Last year marked the 20th anniversary of “The Finale,” the final episode of the seminal TV series Seinfeld. The show finds razor-sharp humor in life’s most boring aspects. Up until “The Finale,” its four protagonists get away with the most anti-social behavior while continuing to live life on their own terms.
Seinfeld was one of the first shows to usher in the age of scoundrelly on TV. This tactic of having shows, especially comedies, feature characters whose reckless behavior goes unpunished is still popular today. As a result, this trope has become stagnant over time — The Simpsons is a prime example. Such shows should take inspiration from Seinfeld’s finale, which forces its characters to pay the price for their unique brand of reckless behavior.
Scoundrelly Is Good?
The beginnings of the TV scoundrel trope can be pinpointed to the 1980s and 1990s. Sitcoms transformed dramatically during these two decades. Protagonists no longer had to be “goody-two-shoes.”
Take the sitcom Cheers, for example. Sam Malone’s womanizing ways go unchecked even as Diane Chambers concocts outrageous schemes to get Sam to commit to her. This tactic’s acceptance as a reliable TV trope would only grow. Occasional jerks, like The Big Bang Theory’s Barry Kripke, are harmless compared to the scoundrels we’ve got nowadays.
Two and Half Men‘s Charlie Harper never faces the fallout of wasteful spending habits or constant one-night stands. Similarly, Family Guy’s Peter Griffin increasingly absurd actions, such as getting his son Stewie hooked on steroids, go without punishment.
And, of course, we can’t discuss this trope without bringing up The Simpsons. Patriarch Homer Simpson routinely engages in behavior that ranges from outsourcing his parental responsibilities to framing his wife, Marge, for drunken driving. And he still hasn’t faced the music.
But over time this trope gets tiring — and predictable. After all, we can only watch the same scenarios play out for so long. Perhaps this could be why The Simpsons‘ fanbase is waning.
When the Original Is Better
In Seinfeld’s finale episode, Jerry and company mock a carjacking victim — during the actual carjacking. Their despicable actions land them in handcuffs for violating Massachusetts’ newly minted Good Samaritan Law. The prosecution brings in a plethora of character witnesses, who double as the quartet’s victims from throughout the series. You can guess how this is going to go.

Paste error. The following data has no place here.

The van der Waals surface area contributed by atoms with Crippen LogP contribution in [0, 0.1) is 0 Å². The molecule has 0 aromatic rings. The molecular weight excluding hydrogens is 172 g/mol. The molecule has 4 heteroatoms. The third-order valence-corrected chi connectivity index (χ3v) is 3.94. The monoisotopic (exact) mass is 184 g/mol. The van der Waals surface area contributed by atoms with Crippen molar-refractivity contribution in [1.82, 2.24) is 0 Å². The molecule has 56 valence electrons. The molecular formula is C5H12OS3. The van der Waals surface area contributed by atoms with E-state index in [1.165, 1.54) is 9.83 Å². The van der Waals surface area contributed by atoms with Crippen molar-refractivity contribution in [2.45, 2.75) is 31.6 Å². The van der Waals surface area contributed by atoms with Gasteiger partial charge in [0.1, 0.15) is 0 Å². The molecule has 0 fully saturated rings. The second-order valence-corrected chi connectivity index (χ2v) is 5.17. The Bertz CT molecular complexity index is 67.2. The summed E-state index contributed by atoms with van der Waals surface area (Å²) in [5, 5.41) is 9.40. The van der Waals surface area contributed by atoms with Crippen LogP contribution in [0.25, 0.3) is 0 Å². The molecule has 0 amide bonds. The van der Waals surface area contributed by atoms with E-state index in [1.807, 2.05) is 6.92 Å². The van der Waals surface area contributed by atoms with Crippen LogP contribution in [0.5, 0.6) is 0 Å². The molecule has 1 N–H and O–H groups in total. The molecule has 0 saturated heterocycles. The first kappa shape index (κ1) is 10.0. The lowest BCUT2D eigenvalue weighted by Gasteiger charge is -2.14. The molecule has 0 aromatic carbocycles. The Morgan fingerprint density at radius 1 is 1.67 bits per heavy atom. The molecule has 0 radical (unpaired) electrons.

The victims are eager to testify against them, even as they’re still in shock over their anti-social behavior. Watching this trial play out reminds us of how terribly the New York Four have behaved over the course of nine seasons. They’ve gotten away with some truly awful acts.
Like the time Kramer tried to woo a woman by replacing her wheelchair but opts for a cheap one that proves defective. Or when Elaine mercilessly mocked a coworkers’ germaphobia. Jerry actually mugged an elderly woman for her marble rye. And George basically killed his fiancée, Susan, by unwittingly picking out a cheap set of wedding invitations. Susan licked the toxic envelope glue and found herself six feet under. The rest of the gang’s indifference about her death is bad enough, but George’s reaction is downright callous. Susan’s barely cold before he’s on the phone trying to court another woman.
Ultimately, the gang is found guilty and sentenced to one year in prison. In the judge’s words, it is the opinion of the court that quartet “contemplate the manner in which they have conducted themselves.” This is not the ending fans expected.
There exists an alternate ending in which the jury finds the gang not guilty, much to the shock of everyone else in the courtroom. While we don’t get to see what happens next, we can assume a happy ending. For fans, this ending made the most sense, as the quartet hadn’t faced any lasting punishments up to this point.
While the original ending of “The Finale” may have disappointed fans, it did strengthen the series overall by providing a unique twist that shook things up by forcing the protagonists to atone for their misdeeds. Given that Seinfeld is one of the first shows to usher in the TV scoundrel trope, this is important. It demonstrates that for any trope, or era, of TV to remain relevant, it must evolve, which sometimes means breaking the foundation that built it.
The age of the TV scoundrel is flourishing now more than ever, but it continuously fails to exceed or defy our expectations. For this trope to remain fresh, the shows that have mastered it will need to shake things up, Seinfeld style.
Teaching an Old Trope New Tricks
Seinfeld took a risk by ultimately holding the cast responsible for their reckless behavior, effectively breaking free of the TV scoundrel trope it helped usher in. It’s time for other shows to make this same gamble.
It’s a move that could help The Simpsons win fans back. Even through his negligence, Homer does experience some moments of character growth in earlier seasons. But in recent years, he’s become too static. It’s time Homer’s getting fired from the nuclear plant or separation from Marge last longer than one episode.
Seinfeld should be remembered for more than its self-created tagline: “The show about nothing.” It should also be remembered for ushering in the age of the TV Scoundrel and successfully breaking a trope of its own creation, redefining an era of television in a creative and unexpected way. This should’ve been the start of something greater, but, instead, we’ve seen shows copy Seinfeld‘s basic formula without ever challenging it. We need shows to carry the creative spark that Seinfeld‘s “The Finale” created and to use it to set fire to the tried and true methods of TV sitcoms. Here’s to hoping that 2019 will see shows like The Simpsons take the risks they built their names on.